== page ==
Re: ext3 corruption

From: Jim Crilly
Date: Wed Aug 09 2006 - 23:46:56 EST

On 08/09/06 08:28:34PM +0200, Molle Bestefich wrote:
> Michael Loftis wrote:
> >> Is there no intelligent ordering of
> >> shutdown events in Linux at all?
> >
> >The kernel doesn't perform those, your distro's init scripts do that.
> Right. It's all just "Linux" to me ;-).

Then I guess it's time to break out the learning cap and figure out what's
what. =)

> (Maybe the kernel SHOULD coordinate it somehow,
> seems like some of the distros are doing a pretty bad job as is.)

That's pretty much impossible, the best the kernel can do is send signals
to all of the running processes. If anything requires anything more
complicated (and many do) then even worse things will happen.

> >And various distros have various success at doing the right thing. I've
> >had
> >the best luck with Debian and Ubuntu doing this in the right order. RH
> >seems to insist on turning off the network then network services such as
> >sshd.
> Seems things are worse than that. Seems like it actually kills the
> block device before it has successfully (or forcefully) unmounted the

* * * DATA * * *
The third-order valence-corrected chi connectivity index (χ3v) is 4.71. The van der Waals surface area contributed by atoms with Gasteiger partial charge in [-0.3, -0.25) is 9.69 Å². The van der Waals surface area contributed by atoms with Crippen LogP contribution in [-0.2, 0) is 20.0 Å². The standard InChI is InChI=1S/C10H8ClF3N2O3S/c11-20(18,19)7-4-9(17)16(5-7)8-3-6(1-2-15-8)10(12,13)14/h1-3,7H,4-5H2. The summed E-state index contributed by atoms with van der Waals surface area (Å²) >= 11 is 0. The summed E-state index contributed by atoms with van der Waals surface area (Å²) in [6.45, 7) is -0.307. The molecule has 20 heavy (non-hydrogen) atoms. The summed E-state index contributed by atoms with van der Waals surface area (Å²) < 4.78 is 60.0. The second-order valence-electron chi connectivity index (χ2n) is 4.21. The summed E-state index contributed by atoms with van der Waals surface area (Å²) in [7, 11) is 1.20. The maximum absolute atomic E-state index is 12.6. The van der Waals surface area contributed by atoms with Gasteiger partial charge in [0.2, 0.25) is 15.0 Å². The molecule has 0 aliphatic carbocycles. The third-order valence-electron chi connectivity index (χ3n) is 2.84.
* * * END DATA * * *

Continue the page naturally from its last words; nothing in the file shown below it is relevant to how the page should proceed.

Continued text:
> filesystems. Thus the killing must also be before stopping Samba,
> since that's what was (always is) holding the filesystem.
> It's indeed a redhat, though - Red Hat Linux release 9 (Shrike).

Why are you using such an old distribution? I know it's only been 3 years,
but a lot has changed and I don't think anyone supports RH9 or earlier

> >> Samba was serving files to remote computers and had no desire to let
> >> go of the filesystem while still running. After 5 seconds or so,
> >> Linux just shutdown the MD device with the filesystem still mounted.
> >
> >The kernel probably didn't do this, usually by the time the kernel gets to
> >this point init has already sent kills to everything. If it hasn't it
> >points to problems with your init scripts, not the kernel.
> Ok, so LKML is not appropriate for the init script issue.
> Never mind that, I'll just try another distro when time comes.
> I'd really like to know what the "Block bitmap for group not in group"
> message means (block bitmap is pretty self explanatory, but what's a
> group?).

ext2 breaks the filesystem up into block groups, a while guess about the
error message would be that it couldn't find the block bitmap for a certain
group or the bitmap that it did find wasn't in the correct group.

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